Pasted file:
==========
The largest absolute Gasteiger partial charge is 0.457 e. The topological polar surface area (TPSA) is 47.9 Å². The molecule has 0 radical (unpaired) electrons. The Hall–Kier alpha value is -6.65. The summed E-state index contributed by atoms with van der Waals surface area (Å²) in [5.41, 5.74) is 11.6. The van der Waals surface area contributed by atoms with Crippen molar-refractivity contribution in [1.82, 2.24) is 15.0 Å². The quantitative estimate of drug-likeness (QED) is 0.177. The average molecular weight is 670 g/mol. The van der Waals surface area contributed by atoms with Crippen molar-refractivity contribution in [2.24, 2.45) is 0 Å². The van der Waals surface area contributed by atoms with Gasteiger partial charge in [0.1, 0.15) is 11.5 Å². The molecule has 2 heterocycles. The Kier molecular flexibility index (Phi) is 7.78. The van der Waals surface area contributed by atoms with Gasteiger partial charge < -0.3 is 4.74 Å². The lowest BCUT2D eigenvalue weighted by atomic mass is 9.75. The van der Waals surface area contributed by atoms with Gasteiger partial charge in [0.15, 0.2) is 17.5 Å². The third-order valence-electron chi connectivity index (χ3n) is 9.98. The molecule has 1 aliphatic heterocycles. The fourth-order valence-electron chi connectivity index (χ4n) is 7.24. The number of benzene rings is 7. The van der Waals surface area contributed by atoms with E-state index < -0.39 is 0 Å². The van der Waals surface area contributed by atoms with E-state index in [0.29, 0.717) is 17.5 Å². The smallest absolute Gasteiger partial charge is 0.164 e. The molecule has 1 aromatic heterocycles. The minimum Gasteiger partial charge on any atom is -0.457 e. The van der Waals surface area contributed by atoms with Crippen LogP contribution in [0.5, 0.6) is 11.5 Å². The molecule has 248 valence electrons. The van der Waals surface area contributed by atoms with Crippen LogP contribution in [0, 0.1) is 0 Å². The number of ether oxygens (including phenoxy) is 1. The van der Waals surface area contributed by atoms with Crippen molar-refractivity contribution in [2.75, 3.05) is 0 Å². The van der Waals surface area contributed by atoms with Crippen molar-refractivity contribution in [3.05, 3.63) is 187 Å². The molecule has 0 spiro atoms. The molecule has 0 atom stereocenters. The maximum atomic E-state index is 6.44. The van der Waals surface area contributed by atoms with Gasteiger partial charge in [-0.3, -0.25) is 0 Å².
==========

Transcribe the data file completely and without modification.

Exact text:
The largest absolute Gasteiger partial charge is 0.457 e. The topological polar surface area (TPSA) is 47.9 Å². The molecule has 0 radical (unpaired) electrons. The Hall–Kier alpha value is -6.65. The summed E-state index contributed by atoms with van der Waals surface area (Å²) in [5.41, 5.74) is 11.6. The van der Waals surface area contributed by atoms with Crippen molar-refractivity contribution in [1.82, 2.24) is 15.0 Å². The quantitative estimate of drug-likeness (QED) is 0.177. The average molecular weight is 670 g/mol. The van der Waals surface area contributed by atoms with Crippen molar-refractivity contribution in [2.24, 2.45) is 0 Å². The van der Waals surface area contributed by atoms with Gasteiger partial charge in [0.1, 0.15) is 11.5 Å². The molecule has 2 heterocycles. The Kier molecular flexibility index (Phi) is 7.78. The van der Waals surface area contributed by atoms with Gasteiger partial charge < -0.3 is 4.74 Å². The lowest BCUT2D eigenvalue weighted by atomic mass is 9.75. The van der Waals surface area contributed by atoms with Gasteiger partial charge in [0.15, 0.2) is 17.5 Å². The third-order valence-electron chi connectivity index (χ3n) is 9.98. The molecule has 1 aliphatic heterocycles. The fourth-order valence-electron chi connectivity index (χ4n) is 7.24. The number of benzene rings is 7. The van der Waals surface area contributed by atoms with E-state index < -0.39 is 0 Å². The van der Waals surface area contributed by atoms with E-state index in [0.29, 0.717) is 17.5 Å². The smallest absolute Gasteiger partial charge is 0.164 e. The molecule has 1 aromatic heterocycles. The minimum Gasteiger partial charge on any atom is -0.457 e. The van der Waals surface area contributed by atoms with Crippen LogP contribution in [0.5, 0.6) is 11.5 Å². The molecule has 248 valence electrons. The van der Waals surface area contributed by atoms with Crippen LogP contribution in [0, 0.1) is 0 Å². The number of ether oxygens (including phenoxy) is 1. The van der Waals surface area contributed by atoms with Crippen molar-refractivity contribution in [2.75, 3.05) is 0 Å². The van der Waals surface area contributed by atoms with Crippen molar-refractivity contribution in [3.05, 3.63) is 187 Å². The molecule has 0 spiro atoms. The molecule has 0 atom stereocenters. The maximum atomic E-state index is 6.44. The van der Waals surface area contributed by atoms with Gasteiger partial charge in [-0.3, -0.25) is 0 Å².